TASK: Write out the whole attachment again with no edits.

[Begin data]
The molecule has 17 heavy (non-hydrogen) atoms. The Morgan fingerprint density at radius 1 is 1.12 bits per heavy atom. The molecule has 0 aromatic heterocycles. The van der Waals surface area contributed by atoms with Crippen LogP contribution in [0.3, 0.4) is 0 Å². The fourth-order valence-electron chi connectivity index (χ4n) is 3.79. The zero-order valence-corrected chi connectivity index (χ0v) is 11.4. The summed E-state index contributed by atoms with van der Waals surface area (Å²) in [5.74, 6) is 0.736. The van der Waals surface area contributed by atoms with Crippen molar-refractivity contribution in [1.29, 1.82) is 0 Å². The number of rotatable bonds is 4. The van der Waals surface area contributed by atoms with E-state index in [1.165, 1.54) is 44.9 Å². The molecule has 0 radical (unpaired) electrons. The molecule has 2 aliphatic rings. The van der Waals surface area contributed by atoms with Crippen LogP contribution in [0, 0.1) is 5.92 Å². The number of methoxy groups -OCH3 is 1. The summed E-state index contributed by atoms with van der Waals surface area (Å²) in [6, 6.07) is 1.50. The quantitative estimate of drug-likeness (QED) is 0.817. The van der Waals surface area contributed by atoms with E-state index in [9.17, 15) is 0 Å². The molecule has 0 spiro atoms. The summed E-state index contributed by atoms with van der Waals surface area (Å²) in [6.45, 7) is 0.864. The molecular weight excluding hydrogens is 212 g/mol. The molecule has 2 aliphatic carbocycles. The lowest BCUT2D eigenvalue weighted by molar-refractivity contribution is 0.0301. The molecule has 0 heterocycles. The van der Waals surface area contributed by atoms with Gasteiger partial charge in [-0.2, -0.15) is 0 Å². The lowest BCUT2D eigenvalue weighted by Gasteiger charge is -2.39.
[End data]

The molecule has 17 heavy (non-hydrogen) atoms. The Morgan fingerprint density at radius 1 is 1.12 bits per heavy atom. The molecule has 0 aromatic heterocycles. The van der Waals surface area contributed by atoms with Crippen LogP contribution in [0.3, 0.4) is 0 Å². The fourth-order valence-electron chi connectivity index (χ4n) is 3.79. The zero-order valence-corrected chi connectivity index (χ0v) is 11.4. The summed E-state index contributed by atoms with van der Waals surface area (Å²) in [5.74, 6) is 0.736. The van der Waals surface area contributed by atoms with Crippen molar-refractivity contribution in [1.29, 1.82) is 0 Å². The number of rotatable bonds is 4. The van der Waals surface area contributed by atoms with E-state index in [1.165, 1.54) is 44.9 Å². The molecule has 0 radical (unpaired) electrons. The molecule has 2 aliphatic rings. The van der Waals surface area contributed by atoms with Crippen LogP contribution in [0, 0.1) is 5.92 Å². The number of methoxy groups -OCH3 is 1. The summed E-state index contributed by atoms with van der Waals surface area (Å²) in [6, 6.07) is 1.50. The quantitative estimate of drug-likeness (QED) is 0.817. The van der Waals surface area contributed by atoms with E-state index in [9.17, 15) is 0 Å². The molecule has 0 spiro atoms. The summed E-state index contributed by atoms with van der Waals surface area (Å²) in [6.45, 7) is 0.864. The molecular weight excluding hydrogens is 212 g/mol. The molecule has 2 aliphatic carbocycles. The lowest BCUT2D eigenvalue weighted by molar-refractivity contribution is 0.0301. The molecule has 0 heterocycles. The van der Waals surface area contributed by atoms with Gasteiger partial charge in [-0.2, -0.15) is 0 Å². The lowest BCUT2D eigenvalue weighted by Gasteiger charge is -2.39.